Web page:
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“For there shall be no night there,” by Louis A. Dole

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Maine Association Sermon
October 14, 1962

“For there shall be no night there.” – Revelation 21:25

Readings

Isaiah 62 · Revelation 21:1-3, 10-12, 22-27 · Psalm 122

Sermon

There is a state of unrest in the religious world today. It is not a state of conflict, in which the lines are definitely and distinctly formed, but rather it is a state of dissatisfaction with old views, a relaxing of old denominational ties, a lack of interest in religious dogmas, and increased interest in what are called practical good works. People of different religions never regarded each other with so charitable a spirit as they do today.

This is somewhat as it was when the Lord came on earth. At that time the Roman empire was dominant. It was supreme in government and in influence in Europe and in a considerable part of western Asia. It, too, was tolerant of opinion, provided the opinion did not interfere with the essentials of government. The Jews were tolerated, and enjoyed freedom of worship. The temple at Jerusalem was even rebuilt for them under a Roman governor. But the central government would not allow any authority to be set up that might be opposed to the governing body, and the Christians were persecuted because it was thought that in the worship of Christ they were setting up a kind of monarchy within the state.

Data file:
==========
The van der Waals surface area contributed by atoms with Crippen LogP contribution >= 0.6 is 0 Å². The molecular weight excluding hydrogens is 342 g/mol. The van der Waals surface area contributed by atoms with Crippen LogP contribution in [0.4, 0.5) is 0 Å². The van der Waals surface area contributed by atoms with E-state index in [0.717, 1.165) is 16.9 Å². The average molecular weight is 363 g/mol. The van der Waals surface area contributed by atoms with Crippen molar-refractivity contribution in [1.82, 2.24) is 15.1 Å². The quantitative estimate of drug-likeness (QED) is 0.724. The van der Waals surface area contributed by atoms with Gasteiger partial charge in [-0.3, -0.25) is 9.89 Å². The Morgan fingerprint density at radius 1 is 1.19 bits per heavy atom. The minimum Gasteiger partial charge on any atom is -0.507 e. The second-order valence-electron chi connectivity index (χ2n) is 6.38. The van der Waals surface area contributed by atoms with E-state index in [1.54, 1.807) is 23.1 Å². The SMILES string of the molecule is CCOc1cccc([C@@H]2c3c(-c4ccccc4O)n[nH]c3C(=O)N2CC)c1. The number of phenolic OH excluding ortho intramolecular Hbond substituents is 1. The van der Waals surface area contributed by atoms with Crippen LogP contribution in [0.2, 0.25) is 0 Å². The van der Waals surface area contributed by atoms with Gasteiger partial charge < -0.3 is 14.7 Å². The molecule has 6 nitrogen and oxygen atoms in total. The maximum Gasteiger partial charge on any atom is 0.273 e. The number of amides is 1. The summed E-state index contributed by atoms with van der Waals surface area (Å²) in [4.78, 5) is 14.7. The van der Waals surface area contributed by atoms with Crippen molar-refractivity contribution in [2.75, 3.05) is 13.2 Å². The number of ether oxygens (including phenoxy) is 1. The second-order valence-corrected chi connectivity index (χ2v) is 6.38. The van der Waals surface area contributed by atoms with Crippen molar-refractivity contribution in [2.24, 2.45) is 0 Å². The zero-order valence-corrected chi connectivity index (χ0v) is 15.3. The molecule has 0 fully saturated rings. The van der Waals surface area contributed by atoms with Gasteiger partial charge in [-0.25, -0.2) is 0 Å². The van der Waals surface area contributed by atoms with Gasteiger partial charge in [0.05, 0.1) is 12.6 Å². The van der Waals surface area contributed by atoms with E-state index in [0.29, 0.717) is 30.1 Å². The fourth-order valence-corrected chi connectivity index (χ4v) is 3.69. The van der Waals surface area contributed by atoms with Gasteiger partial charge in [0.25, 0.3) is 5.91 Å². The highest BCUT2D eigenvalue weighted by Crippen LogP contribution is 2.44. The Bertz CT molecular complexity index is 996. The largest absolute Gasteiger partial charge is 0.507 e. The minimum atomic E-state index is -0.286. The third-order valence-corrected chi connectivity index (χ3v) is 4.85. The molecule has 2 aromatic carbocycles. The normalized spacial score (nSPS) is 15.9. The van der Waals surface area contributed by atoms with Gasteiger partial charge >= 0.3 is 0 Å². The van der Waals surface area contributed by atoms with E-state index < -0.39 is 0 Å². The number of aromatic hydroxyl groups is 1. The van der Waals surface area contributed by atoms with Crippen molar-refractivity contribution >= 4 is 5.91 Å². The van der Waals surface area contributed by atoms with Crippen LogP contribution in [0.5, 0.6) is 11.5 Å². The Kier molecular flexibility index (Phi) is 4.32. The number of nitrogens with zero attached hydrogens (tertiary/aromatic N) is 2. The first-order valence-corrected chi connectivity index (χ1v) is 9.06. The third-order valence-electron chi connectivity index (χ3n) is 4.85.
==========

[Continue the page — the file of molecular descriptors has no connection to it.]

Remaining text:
A new era, however, had dawned upon the world, and Rome was unable to turn it back. Truth has the power to overcome difficulties and to prevail over error. The Apostles went forth to proclaim the truth by voice and by pen. Neither principalities nor powers could stop the advance of the new revelation, and in 325 A.D. the Roman emperor himself, Constantine, presided over the celebrated assembly of Christians at Nicea. The work of the early Christians was to make the Word of the Old and New Testaments the common possession of men.